By Bianca Flowers
'Farm workers often tell me that they feel disposable,' says Teresa Romero, president of United Farm Workers
The Value Gap (link) is a MarketWatch Q&A series with business leaders, academics, policymakers and activists on how to reduce racial and social inequalities.
Farm workers have long labored to put food on millions of Americans' tables -- and many now face a new set of vulnerabilities due to COVID-19, says the leader of the nation's largest farm workers union. The pandemic has both highlighted their already-precarious situations and created fresh momentum to address some of the unique issues they face.
"We quickly realized that they had zero information about how to protect themselves and they didn't have proper PPE," United Farm Workers president Teresa Romero said of non-unionized farm workers. If they requested personal protective equipment, she said, they'd often be fired.
The fight to ensure safety protections and livable wages for farm workers began long before Romero would become the first immigrant and first Latina to lead the union, which was founded by the late civil-rights leader Cesar Chavez. She says it's been a privilege to carry on the legacy of the country's oldest farm-labor movement.
"Working for the rights of farm workers is not just a job -- it's a cause," said Romero. Or, as Chavez would say, La Causa.
Romero grew up in Mexico City before moving to the United States in her early 20s. She became a legal resident of California, and later a U.S. citizen, under the Immigration Reform and Control Act of 1986 signed into law by then President Ronald Reagan.
Prior to rising in the United Farm Workers' ranks, Romero managed a law firm where most of her day-to-day consisted of assisting farm workers with immigration and compensation claims. She hasn't slowed her pace since then -- negotiating overtime pay for farm workers in the state of California, in addition to advocating for state legislation to protect workers against extreme weather conditions.
Farm workers have been exempt from basic labor protections for decades. The Fair Labor Standards Act of 1938 (link) excluded agricultural workers and domestic workers, who were largely Black laborers at the time. The U.S. agriculture industry remains heavily reliant on migrant and seasonal workers who come to the states to work temporarily on agricultural visas, known as H-2A (link).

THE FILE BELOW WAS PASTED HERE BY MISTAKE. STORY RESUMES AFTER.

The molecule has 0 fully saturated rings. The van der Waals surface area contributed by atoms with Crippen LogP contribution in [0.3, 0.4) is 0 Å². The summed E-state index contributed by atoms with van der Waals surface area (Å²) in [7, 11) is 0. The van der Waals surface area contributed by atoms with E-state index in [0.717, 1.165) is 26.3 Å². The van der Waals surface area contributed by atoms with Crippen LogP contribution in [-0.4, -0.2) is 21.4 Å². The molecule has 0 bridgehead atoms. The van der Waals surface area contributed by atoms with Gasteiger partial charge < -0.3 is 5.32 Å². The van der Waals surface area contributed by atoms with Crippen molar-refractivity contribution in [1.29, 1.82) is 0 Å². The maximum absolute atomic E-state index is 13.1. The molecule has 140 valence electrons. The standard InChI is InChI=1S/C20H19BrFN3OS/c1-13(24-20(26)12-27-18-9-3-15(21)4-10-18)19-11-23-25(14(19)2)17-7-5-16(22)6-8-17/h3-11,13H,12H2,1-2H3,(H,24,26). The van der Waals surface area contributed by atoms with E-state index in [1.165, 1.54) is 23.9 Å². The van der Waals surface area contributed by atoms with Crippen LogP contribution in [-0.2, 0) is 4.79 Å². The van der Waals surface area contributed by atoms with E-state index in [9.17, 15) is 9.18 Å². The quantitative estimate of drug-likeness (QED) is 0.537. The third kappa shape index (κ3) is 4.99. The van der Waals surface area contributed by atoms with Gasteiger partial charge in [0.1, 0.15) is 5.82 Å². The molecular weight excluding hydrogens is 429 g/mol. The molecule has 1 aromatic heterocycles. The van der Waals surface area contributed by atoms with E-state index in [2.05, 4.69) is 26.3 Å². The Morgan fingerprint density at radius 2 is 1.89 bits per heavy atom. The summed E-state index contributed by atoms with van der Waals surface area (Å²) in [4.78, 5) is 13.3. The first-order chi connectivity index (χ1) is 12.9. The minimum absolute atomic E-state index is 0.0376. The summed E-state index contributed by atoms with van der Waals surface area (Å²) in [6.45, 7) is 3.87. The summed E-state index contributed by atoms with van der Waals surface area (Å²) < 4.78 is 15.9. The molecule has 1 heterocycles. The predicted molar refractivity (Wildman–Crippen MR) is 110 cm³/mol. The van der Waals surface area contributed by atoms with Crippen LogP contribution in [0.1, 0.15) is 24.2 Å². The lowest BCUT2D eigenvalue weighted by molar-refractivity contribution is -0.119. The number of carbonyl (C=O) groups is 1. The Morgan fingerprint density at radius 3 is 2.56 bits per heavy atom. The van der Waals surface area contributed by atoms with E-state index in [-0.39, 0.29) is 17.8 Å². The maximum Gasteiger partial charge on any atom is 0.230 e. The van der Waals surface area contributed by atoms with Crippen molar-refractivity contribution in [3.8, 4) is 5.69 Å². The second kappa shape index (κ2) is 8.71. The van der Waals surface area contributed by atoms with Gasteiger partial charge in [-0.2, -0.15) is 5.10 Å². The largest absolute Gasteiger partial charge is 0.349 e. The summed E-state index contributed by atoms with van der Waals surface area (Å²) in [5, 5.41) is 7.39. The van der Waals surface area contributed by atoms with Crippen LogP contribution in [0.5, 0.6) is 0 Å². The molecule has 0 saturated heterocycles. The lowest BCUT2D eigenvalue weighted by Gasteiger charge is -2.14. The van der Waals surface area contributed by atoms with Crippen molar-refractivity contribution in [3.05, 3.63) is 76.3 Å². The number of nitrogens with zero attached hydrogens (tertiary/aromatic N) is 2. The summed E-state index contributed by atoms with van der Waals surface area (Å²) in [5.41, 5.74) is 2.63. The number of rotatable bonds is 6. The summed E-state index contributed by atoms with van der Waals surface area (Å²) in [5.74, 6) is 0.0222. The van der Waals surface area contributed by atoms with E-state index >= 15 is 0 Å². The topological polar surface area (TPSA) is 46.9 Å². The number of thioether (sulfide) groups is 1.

Meanwhile, COVID-19 outbreaks (link) have been reported on several farms across the country since the onset of the pandemic. Only 11 states (link) have issued mandatory farm-worker safety protections, while the majority have provided only recommendations or no guidance at all.
Commutes with people from outside their household put many farm workers at greater risk of contracting the disease, one study (link) of California farm workers suggested. Migrant workers are particularly vulnerable because of language barriers and lack of information from their employers on how to properly protect themselves, according to Romero.
"Pandemic or not, it's a constant concern for undocumented farm workers that if they speak up, they'll lose their jobs," she said. "The pandemic has just amplified those fears and made it worse for them."
Romero spoke to MarketWatch in early December for a Value Gap (link) interview about continuing the fight for equality for farm workers -- both documented and undocumented -- as she and other labor leaders push for legal protections across several regions of the U.S. where standards are minimal or nonexistent.
MarketWatch: The safety of farm workers have never been in the spotlight before like it is now during the pandemic. How long have worker protections been an issue, and what needs to be done now?
Romero: Since the Jim Crow era, farm workers were left out of labor protections other workers received. At that time most farm workers were African American, and they were excluded from workers' protections such as the right to organize, to receive overtime pay and the right to workers' compensation.
For years, we fought to get workers overtime pay after working eight hours. In 2016, we were finally successful in getting [the legislation passed] in California. Before the law, farm workers wouldn't get overtime until after working 10 hours a day. When Arnold Schwarzenegger was governor of California, we had implemented regulations to protect farm workers from extreme heat because they were getting sick and dying. Those are [a few] challenges they face day in and day out.